I have only skimmed it, but it reads as good coverage of USB 2.0 from history to physical hardware, electrical levels, signalling, end-points and protocol including packet formats. It isn’t as detailed as the USB specifications, but I don’t think many people would want to start their! I like to get a good overview of the way a system works before digging into the detail, and I like to have a broad technical understanding to stitch detail into.

The USB article at EE Herald isn’t perfect. It includes a very brief overview of USB On-The-Go (OTG), but not enough to feel I could properly understand the STM32F USB OTG hardware. USB On-The-Go includes the more complex host-side of USB, so it would be impressive if they had got that too. I feel that is a minor and common weakness.

It is a readable alternative to
USB in a NutShell at
USB made Simple at

These won’t replace the manufacturers manuals (e.g. ST Micros STM32F RM0008), but they cover generic technical detail, and look pretty good. I’m hoping they may be enough overview for anyone who wants to read low-level code or hardware specific manuals like STM32F RM0008 or the Atmel ATmega 48/88/168/328 manual.

I briefly looked at some other articles in the EE Herald design guides, and they are not all good quality. I felt disappointed by the ‘MEMS based motion sensing design’. It had almost no useful detail; I thought it was weak even as marketing ‘puff’. I wouldn’t feel ready to tackle a manufacturers MEMS datasheet after reading that.

EE Herald have some links to other sites, including this useful looking article on 1-Wire Interfaces from Maxim which has a lovely list of 1-Wire Application Note links at the end. Ideal Holiday Weekend reading ๐Ÿ™‚

OROne – Cortex-M3 robot controller (STM32F103)

April 6, 2011

I was lucky enough to get some financial support to design and prototype a robot controller. I got outstanding help and advice from Dr Tony Wilcox, Chris Evans and Roger Thomas of Birmingham City University. Chris did a lot of the PCB routing, and much of the board construction. Tony generously shared his wide experience of developing robot controllers, and embedded and electronic products. Roger was a font of knowledge on PCB design and manufacture, and electronics. Thanks also to Pete Harrison for his always helpful comments and suggestions.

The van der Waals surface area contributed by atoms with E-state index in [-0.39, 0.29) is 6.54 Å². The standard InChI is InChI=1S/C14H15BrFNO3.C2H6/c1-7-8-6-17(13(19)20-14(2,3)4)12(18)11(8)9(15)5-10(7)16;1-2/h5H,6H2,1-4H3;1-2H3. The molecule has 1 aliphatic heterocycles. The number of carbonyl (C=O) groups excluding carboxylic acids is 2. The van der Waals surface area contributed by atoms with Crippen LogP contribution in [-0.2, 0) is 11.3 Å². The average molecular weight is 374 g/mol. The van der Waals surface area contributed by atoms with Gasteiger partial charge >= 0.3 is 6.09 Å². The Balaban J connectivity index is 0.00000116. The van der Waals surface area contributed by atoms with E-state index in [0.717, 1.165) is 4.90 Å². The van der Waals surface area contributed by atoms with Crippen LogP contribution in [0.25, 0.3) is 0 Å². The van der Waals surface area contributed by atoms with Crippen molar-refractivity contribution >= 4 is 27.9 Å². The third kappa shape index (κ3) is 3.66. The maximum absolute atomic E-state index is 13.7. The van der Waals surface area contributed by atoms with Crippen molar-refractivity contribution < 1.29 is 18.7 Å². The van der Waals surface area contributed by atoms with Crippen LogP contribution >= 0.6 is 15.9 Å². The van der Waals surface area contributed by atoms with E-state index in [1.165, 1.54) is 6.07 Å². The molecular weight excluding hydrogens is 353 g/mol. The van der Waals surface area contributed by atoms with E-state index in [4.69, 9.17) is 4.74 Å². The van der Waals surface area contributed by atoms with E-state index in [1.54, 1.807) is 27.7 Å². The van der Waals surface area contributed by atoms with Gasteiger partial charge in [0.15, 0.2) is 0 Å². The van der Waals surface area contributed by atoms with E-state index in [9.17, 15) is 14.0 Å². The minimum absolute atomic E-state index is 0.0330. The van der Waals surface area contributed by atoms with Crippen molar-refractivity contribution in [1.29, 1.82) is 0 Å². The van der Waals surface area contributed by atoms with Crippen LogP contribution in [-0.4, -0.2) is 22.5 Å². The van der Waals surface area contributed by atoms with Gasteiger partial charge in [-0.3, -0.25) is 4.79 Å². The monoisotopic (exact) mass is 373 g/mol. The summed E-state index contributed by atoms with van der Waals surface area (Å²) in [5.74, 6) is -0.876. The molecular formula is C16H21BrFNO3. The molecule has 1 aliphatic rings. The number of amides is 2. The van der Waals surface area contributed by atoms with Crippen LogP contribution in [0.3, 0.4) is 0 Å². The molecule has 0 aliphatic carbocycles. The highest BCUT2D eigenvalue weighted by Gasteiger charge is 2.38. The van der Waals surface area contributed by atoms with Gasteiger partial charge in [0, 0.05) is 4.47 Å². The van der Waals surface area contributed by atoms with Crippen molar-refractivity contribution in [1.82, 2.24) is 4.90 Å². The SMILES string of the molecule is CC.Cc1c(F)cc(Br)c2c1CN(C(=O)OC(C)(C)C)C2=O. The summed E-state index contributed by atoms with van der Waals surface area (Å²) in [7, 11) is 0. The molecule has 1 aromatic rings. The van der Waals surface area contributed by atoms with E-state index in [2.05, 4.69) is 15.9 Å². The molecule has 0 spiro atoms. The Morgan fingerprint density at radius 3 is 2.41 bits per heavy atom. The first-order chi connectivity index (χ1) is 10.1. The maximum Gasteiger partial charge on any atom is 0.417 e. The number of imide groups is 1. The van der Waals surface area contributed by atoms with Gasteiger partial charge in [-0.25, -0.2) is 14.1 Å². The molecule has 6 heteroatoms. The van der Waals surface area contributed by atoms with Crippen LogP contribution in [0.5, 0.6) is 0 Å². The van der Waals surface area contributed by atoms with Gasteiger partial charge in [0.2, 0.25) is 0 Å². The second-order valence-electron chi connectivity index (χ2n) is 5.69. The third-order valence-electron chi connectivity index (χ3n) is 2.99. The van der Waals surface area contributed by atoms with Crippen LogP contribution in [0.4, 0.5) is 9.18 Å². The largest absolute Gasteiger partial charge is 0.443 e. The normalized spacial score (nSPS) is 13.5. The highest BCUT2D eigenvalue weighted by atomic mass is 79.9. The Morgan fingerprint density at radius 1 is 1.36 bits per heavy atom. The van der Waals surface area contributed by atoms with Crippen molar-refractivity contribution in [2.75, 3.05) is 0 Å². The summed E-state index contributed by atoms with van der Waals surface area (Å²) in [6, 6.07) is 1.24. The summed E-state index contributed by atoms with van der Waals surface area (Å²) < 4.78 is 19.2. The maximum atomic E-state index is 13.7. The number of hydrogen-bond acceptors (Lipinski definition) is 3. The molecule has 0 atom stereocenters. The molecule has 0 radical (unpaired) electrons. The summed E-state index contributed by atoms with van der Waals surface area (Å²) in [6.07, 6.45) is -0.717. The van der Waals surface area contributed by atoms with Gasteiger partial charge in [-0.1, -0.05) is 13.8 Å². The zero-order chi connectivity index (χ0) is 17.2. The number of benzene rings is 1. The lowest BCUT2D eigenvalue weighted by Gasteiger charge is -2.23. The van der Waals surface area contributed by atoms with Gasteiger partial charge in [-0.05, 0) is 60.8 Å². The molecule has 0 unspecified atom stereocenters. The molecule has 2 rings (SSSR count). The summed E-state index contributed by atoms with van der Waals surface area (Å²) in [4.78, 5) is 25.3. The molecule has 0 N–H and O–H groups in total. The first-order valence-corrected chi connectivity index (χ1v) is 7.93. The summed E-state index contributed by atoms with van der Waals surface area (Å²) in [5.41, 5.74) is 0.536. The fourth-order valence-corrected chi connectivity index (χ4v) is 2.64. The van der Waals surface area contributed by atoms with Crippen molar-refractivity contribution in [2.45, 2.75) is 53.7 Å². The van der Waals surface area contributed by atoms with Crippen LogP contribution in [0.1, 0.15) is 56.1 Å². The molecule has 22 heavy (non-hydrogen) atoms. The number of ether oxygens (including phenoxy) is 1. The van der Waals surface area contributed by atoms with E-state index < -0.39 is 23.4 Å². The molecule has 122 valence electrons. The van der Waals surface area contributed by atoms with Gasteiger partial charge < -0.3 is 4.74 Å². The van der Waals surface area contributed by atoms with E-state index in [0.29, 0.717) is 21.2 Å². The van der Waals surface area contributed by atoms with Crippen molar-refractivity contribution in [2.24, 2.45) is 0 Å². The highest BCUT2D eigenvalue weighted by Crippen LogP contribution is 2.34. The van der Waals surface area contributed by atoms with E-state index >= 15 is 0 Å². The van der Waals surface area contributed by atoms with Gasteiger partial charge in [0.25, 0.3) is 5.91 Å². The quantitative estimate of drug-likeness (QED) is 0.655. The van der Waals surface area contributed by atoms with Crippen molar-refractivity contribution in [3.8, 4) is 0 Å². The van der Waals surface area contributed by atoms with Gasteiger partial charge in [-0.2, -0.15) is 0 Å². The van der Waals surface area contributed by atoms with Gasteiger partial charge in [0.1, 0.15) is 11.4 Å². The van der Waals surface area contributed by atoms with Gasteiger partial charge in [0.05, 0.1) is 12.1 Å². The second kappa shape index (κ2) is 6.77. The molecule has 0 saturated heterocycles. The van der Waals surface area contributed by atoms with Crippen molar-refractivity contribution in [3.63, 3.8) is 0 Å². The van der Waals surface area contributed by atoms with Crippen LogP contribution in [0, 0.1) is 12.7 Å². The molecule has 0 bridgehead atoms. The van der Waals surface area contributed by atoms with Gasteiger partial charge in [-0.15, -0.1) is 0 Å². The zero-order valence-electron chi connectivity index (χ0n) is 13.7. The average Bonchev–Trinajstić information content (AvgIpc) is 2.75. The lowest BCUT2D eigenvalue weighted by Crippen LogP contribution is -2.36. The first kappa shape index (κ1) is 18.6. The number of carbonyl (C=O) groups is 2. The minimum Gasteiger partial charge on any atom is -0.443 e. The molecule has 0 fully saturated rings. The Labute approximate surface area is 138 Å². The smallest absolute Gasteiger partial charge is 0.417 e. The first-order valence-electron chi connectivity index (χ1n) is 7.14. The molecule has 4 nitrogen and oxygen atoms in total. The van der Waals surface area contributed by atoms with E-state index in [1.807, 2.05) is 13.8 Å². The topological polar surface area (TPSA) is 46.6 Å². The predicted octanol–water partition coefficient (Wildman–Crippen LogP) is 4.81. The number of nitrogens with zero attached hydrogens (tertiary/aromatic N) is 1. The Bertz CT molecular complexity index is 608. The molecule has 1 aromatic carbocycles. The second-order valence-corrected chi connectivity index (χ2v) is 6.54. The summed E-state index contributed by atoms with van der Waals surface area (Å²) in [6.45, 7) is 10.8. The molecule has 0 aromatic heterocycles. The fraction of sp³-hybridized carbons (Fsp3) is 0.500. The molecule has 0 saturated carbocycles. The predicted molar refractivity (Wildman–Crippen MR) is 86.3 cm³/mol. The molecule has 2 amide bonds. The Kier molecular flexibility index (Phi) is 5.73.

I learned a huge amount from them. This is the result.

OROne STM32F Robot Controller

OROne STM32F103 Robot Controller - without 0.1" headers

It is based around an ST Micro STM32F103CB Cortex-M3 microcontroller. This version has 128K Flash, 20K RAM, USB, CAN, 3xUSART (serial),15xPWM, 16xADC, 2xI2C, 2xSPI, and JTAG in a 64-pin package, all ticking along at 72MHz.

The board adds dual DC-motor drive, seven LEDs, two buttons, two servo sockets, as well as sockets for six analogue input, two quadrature encoders, and headers for JTAG and Serial. The two 30-pin 0.1″ headers (missing from the photo) gives access to all of the microcontroller signals and power on a veroboard friendly grid. The microcontroller can be powered over USB, or via an external power supply or batteries. The board also has independent on-board voltage regulation for the servo’s and motor drive chip.

Like an Arduino, it is ‘self-programming’ over USB once the bootloader has been installed. I installed the bootloader over the microcontrollers on-board serial interface using an ordinary FTDI USB to serial cable. So it doesn’t need JTAG or an in-circuit programmer, ever.

It is based on the Maple from LeafLabs. LeafLabs have built an IDE using the same Processing-derived IDE as Arduino. It sits on top of GNU GCC. They have also implemented most of the Arduino base-libraries, so Arduino programs may move across to Maple with minimal or sometimes no changes. To top it all, they have developed a bootloader which enables the STM32F103 to program itself over USB. The whole software environment, libraries and bootloader are Open Source, and runs on Windows, Linux and Mac OS X.